The oil price is still too high, often too low and much too volatile. In other words, this is a market that doesn’t work well for anyone.
After a dozen job changes over 35 years, it is too late for me to become a loyal employee. But I know the model of the faithful worker. The dental assistant who used to tend to my teeth worked at the same small practice for about 35 years before retiring, with deep regret, two years ago. She stopped by regularly afterwards, because she wanted to stay in touch with the community that had defined so much of her life.
The experts got 2014 wrong. As Barclays points out in its latest Global Outlook for investors, the consensus at the beginning of the year was that GDP growth would pick up fairly strongly in developed economies, government bond yields would finally rise and commodity prices would hold steady at elevated levels. Wrong, wrong and wrong.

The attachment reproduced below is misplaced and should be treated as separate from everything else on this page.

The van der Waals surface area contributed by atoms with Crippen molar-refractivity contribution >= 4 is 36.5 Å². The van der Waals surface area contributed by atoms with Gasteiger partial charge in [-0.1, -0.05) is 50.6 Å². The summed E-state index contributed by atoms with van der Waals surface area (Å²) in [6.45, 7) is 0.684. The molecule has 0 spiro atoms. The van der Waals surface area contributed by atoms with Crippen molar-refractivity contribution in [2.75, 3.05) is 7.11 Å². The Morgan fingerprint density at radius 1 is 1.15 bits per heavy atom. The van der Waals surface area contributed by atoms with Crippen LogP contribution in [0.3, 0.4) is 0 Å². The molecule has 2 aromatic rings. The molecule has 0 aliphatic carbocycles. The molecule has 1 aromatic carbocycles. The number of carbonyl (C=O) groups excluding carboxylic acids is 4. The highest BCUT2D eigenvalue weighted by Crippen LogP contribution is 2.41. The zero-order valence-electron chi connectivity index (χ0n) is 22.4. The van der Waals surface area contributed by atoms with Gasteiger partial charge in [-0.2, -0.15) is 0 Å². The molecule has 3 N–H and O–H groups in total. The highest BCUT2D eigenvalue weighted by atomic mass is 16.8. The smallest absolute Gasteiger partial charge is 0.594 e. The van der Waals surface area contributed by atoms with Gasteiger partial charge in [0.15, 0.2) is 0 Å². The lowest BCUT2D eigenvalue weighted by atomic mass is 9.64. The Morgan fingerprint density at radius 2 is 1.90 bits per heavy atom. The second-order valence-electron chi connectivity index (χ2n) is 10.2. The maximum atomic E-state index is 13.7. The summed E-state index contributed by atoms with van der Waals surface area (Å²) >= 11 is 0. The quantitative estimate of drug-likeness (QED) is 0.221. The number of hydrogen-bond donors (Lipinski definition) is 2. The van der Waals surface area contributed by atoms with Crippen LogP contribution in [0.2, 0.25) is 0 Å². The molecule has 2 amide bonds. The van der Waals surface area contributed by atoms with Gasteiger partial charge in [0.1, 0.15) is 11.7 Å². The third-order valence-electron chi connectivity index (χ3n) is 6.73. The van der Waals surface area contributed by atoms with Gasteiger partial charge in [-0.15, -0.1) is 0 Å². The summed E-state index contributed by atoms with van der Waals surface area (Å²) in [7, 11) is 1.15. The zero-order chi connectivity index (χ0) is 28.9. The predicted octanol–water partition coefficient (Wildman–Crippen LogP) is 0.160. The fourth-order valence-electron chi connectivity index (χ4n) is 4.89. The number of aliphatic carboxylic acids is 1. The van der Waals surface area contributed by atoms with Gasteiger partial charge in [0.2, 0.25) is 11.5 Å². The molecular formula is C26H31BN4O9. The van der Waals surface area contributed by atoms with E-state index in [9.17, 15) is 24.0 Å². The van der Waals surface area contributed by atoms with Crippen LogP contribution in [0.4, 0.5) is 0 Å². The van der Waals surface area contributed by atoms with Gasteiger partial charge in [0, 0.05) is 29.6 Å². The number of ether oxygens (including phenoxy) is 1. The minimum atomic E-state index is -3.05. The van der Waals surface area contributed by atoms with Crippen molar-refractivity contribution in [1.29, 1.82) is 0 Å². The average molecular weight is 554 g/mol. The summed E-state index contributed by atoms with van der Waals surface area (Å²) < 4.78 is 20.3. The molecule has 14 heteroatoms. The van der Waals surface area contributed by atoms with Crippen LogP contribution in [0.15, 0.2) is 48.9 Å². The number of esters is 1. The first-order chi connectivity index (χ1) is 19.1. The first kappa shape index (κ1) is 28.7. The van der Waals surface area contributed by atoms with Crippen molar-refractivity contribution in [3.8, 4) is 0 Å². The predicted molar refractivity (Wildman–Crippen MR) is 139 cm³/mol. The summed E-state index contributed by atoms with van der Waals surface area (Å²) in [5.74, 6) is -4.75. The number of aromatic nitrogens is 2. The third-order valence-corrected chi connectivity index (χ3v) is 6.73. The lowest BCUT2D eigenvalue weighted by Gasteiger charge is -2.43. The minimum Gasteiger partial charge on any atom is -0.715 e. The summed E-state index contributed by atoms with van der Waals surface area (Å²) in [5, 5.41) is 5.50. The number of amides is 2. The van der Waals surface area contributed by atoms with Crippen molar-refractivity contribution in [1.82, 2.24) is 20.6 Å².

I was unceremoniously kicked out of my last job in finance early in 2004. It was a career turning point for me after 24 years as an equity analyst at eight firms – brokers and investment managers – in both the United States and Europe. I took shelter in financial journalism. Much has changed in the money business since then. But reading about the behaviour that has led to a litany of huge fines, I fear that too much remained the same, at least until very recently.
The “konditorei” in Sankt Florian, Austria offers fine pastries and wonderful hot chocolate. It was the perfect location to interrupt a holiday for a bit of work. Over a slice of strudel, I spent a few minutes last week contemplating my colleague Andy Mukherjee’s well argued article about the danger robots pose for the modern economy. Looking around the bakery-cafe, I saw why Andy should be proven wrong.